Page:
Generating ideas, connections, and action

MAR Vignettes: Stories of Collaboration, Sustainability, and Community in Leadership Development

Collaborative, sustainable, and community engaged are some of the perpetual words that describe the fellows that have participated in the Mesoamerican Reef Leadership program and their projects.  Last year, LLC completed a six-month evaluation of the Mesoamerican Reef Leadership Program (MAR-L). And LLC is very excited to present stories from our travels meeting with fellows face-to-face on three weeks of site visit travels and working closely with MAR-L staff, funders, other supporters, and of course the unforgettable fellows and their families.

 

What is the MAR-L Program?

MAR-L is a leadership development program designed to support and build leadership capacities of young environmentalists from Mexico, Belize, Guatemala, and Honduras working to conserve the world’s second largest coral reef system in the world; the Mesoamerican reef. The program has been in existence for three rounds of leadership cohorts, with a total of 35 participants, and is now interviewing candidates for the fouth cohort. The program operates in cohorts of 10-12 fellows each year that come from a variety of backgrounds and sectors; including local tourism entrepreneurs, media professionals, government agencies, community leaders, and others- as long as their professional endeavors bear a direct connection to the health and wellbeing of the coastal/marine environment.

Stories from the Mesoamerican Reef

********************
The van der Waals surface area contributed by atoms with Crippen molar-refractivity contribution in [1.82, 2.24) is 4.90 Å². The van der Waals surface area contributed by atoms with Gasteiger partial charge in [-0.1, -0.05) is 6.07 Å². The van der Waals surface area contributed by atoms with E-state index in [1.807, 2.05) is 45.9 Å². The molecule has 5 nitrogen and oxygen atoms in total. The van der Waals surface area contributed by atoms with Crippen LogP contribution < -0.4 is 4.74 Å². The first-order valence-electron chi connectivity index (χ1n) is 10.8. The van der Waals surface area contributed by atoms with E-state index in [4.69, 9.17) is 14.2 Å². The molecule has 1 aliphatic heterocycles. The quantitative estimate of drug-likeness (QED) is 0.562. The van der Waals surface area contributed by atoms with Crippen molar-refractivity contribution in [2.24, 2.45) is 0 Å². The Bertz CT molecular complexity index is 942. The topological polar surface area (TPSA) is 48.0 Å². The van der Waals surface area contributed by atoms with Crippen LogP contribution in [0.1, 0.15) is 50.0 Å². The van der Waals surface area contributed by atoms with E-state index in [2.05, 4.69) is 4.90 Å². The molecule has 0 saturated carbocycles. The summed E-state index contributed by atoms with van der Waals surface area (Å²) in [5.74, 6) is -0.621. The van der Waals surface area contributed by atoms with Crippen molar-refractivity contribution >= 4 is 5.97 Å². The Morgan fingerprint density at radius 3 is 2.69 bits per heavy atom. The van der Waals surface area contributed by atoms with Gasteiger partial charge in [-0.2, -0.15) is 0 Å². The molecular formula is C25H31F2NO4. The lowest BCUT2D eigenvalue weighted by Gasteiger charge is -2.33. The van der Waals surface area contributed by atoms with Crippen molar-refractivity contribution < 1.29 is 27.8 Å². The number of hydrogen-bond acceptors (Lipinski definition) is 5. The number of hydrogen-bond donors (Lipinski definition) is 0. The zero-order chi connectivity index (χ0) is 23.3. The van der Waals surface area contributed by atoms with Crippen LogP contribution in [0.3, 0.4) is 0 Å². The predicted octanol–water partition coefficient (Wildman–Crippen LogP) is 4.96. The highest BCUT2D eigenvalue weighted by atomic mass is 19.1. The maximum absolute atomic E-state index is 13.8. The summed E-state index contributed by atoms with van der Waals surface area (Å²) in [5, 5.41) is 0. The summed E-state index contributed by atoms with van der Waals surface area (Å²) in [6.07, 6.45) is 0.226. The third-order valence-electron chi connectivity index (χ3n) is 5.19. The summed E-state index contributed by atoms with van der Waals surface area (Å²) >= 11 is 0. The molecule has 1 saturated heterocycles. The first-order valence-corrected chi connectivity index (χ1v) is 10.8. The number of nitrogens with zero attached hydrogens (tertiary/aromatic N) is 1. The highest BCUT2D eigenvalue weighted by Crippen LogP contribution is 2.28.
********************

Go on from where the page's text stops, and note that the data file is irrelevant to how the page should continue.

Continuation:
This month we are excited to feature the stories and faces of the MAR-L program. These three short case studies highlight the work of four MAR-L fellows. We are eager to share these stories with you because there is so much to learn from these young conservationists and their experiences working to improve the coastal marine environment along the Mesoamerican Reef.  At LLC, we are particularly interested  in the leadership program design and use of conservation projects have on the potential to contribute measurable changes that are indicators of a healthier reef. Which is why we present as examples:
 

1. Ana and Blanca; two women working with local fisherman and fisherwomen cooperatives to establish networks of sustainable fishing areas on the coast of Guatemala;

 

 

 

 

 

2. Mariela; who is working to create sustainable project to restore mangroves that were destroyed during hurricane Mitch on the Honduran Island of Guanaja;

 

 

 

 

 

3.Gaby; from Veracruz Mexico,  who has created a coral reef nursery in the Yucatan in Mexico.

As you will see in these remarkable stories of partnership, MAR-L fellows know  that sustainability of the coral reef depends on the active involvement of communities.  We hope that you will find these case studies both inspirational and  helpful in your leadership development work.